Steroids for COPD: Uses, Side Effects, Risks

Chronic Obstructive Pulmonary Disease (COPD) is a group of respiratory conditions that cause lung disease. The two main types are emphysema and chronic bronchitis. When you have COPD, your lungs easily become inflamed. Inflammation causes long-term damage and makes it harder to breathe.

Treatments can slow the progression of COPD and improve quality of life. Systemic steroids are a commonly prescribed treatment for COPD, usually in combination with other medications. They can help successfully control symptoms, but they come with side effects and risks.

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The two most common forms of COPD are emphysema and chronic bronchitis:

  • Emphysema occurs when the walls of the alveoli (small air sacs) at the end of your bronchial tubes are damaged and stiff. Your lungs have a harder time getting oxygen into your blood and removing carbon dioxide from your body.
  • chronic bronchitis causes your bronchi, which carry air in and out of your lungs, to swell. Mucus builds up, making the tubes narrow. The cilia (thin hair-like projections) are also damaged and are unable to clear mucus.

Smoking causes nearly 90% of COPD diagnoses. Other causes include second-hand smoke, air pollution, and workplace dust or fumes. Rarely, a genetic condition in which you don’t produce enough of an enzyme called alpha-1 antitrypsin can cause COPD. This enzyme protects your lungs from inflammation.

COPD has no cure. The most common treatments include:

  • Bronchodilators
  • Systemic steroids (also called corticosteroids)
  • Oxygen therapy
  • Pulmonary rehabilitation

This article will discuss how steroids work, the differences between inhaled and oral steroids for COPD, prescribed treatments, and side effects.

Recap: What is COPD?

Chronic Obstructive Pulmonary Disease (COPD) is a lung condition that makes it difficult to breathe due to inflammation. The two most common forms of COPD are emphysema and chronic bronchitis.

Smoking is the main cause of COPD. In rare cases, a genetic condition in which you don’t produce enough of the enzyme can also cause COPD. There is no cure, but treatments can slow the progression of COPD.

How do steroids work?

When you get sick or injured, your body tries to protect itself with an immune response. Part of this response includes inflammation. Damaged cells release chemicals that cause blood vessels to leak into the tissues, creating swelling.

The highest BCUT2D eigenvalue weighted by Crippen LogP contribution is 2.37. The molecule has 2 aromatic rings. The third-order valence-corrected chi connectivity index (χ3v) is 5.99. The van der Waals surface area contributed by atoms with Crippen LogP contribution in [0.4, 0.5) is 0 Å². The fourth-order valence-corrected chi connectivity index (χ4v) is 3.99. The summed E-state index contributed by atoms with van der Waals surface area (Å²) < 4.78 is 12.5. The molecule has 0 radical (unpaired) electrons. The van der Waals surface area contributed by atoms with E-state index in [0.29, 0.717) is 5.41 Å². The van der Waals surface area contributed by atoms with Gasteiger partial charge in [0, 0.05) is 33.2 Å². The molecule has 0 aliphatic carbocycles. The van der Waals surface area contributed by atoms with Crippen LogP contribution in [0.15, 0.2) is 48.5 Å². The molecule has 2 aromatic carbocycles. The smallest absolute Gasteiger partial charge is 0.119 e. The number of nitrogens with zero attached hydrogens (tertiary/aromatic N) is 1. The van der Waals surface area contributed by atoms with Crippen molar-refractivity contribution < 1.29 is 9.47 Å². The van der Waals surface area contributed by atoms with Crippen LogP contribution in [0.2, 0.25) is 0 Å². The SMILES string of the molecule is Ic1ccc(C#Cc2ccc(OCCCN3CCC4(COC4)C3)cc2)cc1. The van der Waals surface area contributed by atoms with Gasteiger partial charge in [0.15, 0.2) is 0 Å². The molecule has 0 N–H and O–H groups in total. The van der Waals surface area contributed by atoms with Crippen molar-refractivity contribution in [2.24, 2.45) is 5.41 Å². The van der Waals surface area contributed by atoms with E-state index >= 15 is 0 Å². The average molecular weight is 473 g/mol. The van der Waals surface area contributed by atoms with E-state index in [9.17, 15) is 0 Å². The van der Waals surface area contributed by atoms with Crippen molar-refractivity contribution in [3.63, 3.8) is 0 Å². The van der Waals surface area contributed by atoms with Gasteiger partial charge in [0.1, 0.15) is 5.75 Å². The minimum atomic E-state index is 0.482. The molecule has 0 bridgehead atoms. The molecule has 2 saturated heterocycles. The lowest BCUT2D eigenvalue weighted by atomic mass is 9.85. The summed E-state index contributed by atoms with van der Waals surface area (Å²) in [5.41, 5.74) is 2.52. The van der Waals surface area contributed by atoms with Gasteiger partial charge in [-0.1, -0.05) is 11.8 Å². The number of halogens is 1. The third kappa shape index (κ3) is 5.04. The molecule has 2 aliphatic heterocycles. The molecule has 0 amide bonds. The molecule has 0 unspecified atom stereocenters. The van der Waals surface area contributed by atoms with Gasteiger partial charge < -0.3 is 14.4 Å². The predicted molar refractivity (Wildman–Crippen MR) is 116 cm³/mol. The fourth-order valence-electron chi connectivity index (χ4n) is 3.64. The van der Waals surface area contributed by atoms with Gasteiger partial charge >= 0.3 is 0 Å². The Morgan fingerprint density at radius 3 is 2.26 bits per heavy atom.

But an immune response that’s too strong or won’t stop can damage your body’s tissues and organs. Symptoms of inflammation include redness, swelling, and pain. Systemic steroids work by decreasing these inflammation-promoting chemicals to minimize tissue damage.

Systemic steroids may be prescribed for other conditions besides COPD. They include:

  • Systemic vasculitis (inflammation of blood vessels)
  • Myositis (muscle inflammation)
  • Rheumatoid arthritis (an autoimmune disease that mainly affects the joints)
  • Systemic lupus (an autoimmune disease that causes widespread inflammation and tissue damage)

Bronchodilators are usually the first-line treatment for COPD. If symptoms are severe, your healthcare professional may add systemic steroids to your treatment plan. Patients can receive steroids by injection (into the muscles or veins), by mouth (as a pill), or by means of an inhaler.

What is a corticosteroid?

Corticosteroids, or systemic steroids, are anti-inflammatories. They are very similar to cortisol, a hormone your body makes. Cortisol plays a role in the body’s immune and stress responses. It also helps regulate blood pressure and blood sugar.

Inhaled Steroids vs Oral Steroids

For COPD, systemic steroids are taken in combination with other treatments. Use will generally be temporary to stop an exacerbation (severe flare-up) of symptoms.

Studies show that inhaled steroids reduce bronchial inflammation but do not show consistent improvement in lung function. Results are best when combined with bronchodilators.

Common inhaled steroids include:

Oral systemic steroids are potent anti-inflammatories. Symptoms are quickly relieved, but medical professionals generally avoid prescribing long-term oral steroids. Side effects can include infections, venous thromboembolism (blood clots in the veins), diabetes, high blood pressure and osteoporosis (weakened bones).

Common oral corticosteroids are:

  • Prednisone
  • Cortisone
  • Methylprednisolone
  • Dexamethasone

Generally, treatment with inhaled steroids is prescribed for the long term. Oral steroids can be prescribed for a course of a few days to a few weeks.

Your health care provider will decide which type of steroid is best for you and how long you will take it. They will also need to carefully monitor your progress. The risk of side effects increases the longer you take them.